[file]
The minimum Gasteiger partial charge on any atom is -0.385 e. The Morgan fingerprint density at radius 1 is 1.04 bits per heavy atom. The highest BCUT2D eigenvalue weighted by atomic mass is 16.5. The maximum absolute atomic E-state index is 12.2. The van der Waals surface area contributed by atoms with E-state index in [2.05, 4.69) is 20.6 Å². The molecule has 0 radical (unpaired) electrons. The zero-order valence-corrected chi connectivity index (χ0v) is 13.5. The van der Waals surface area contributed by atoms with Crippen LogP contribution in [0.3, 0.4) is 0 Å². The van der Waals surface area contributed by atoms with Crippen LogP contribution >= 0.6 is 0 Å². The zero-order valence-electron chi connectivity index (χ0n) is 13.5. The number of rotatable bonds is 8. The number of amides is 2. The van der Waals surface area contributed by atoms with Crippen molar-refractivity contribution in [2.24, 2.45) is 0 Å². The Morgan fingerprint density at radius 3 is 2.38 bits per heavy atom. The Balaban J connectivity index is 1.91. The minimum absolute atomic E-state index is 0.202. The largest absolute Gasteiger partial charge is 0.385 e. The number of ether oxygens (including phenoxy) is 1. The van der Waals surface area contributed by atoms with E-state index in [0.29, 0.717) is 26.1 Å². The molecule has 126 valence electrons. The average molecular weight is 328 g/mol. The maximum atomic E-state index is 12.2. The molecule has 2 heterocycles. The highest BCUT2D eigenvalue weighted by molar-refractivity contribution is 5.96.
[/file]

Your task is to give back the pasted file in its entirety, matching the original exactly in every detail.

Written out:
The minimum Gasteiger partial charge on any atom is -0.385 e. The Morgan fingerprint density at radius 1 is 1.04 bits per heavy atom. The highest BCUT2D eigenvalue weighted by atomic mass is 16.5. The maximum absolute atomic E-state index is 12.2. The van der Waals surface area contributed by atoms with E-state index in [2.05, 4.69) is 20.6 Å². The molecule has 0 radical (unpaired) electrons. The zero-order valence-corrected chi connectivity index (χ0v) is 13.5. The van der Waals surface area contributed by atoms with Crippen LogP contribution in [0.3, 0.4) is 0 Å². The van der Waals surface area contributed by atoms with Crippen LogP contribution >= 0.6 is 0 Å². The zero-order valence-electron chi connectivity index (χ0n) is 13.5. The number of rotatable bonds is 8. The number of amides is 2. The van der Waals surface area contributed by atoms with Crippen molar-refractivity contribution in [2.24, 2.45) is 0 Å². The Morgan fingerprint density at radius 3 is 2.38 bits per heavy atom. The Balaban J connectivity index is 1.91. The minimum absolute atomic E-state index is 0.202. The largest absolute Gasteiger partial charge is 0.385 e. The number of ether oxygens (including phenoxy) is 1. The van der Waals surface area contributed by atoms with E-state index in [0.29, 0.717) is 26.1 Å². The molecule has 126 valence electrons. The average molecular weight is 328 g/mol. The maximum atomic E-state index is 12.2. The molecule has 2 heterocycles. The highest BCUT2D eigenvalue weighted by molar-refractivity contribution is 5.96.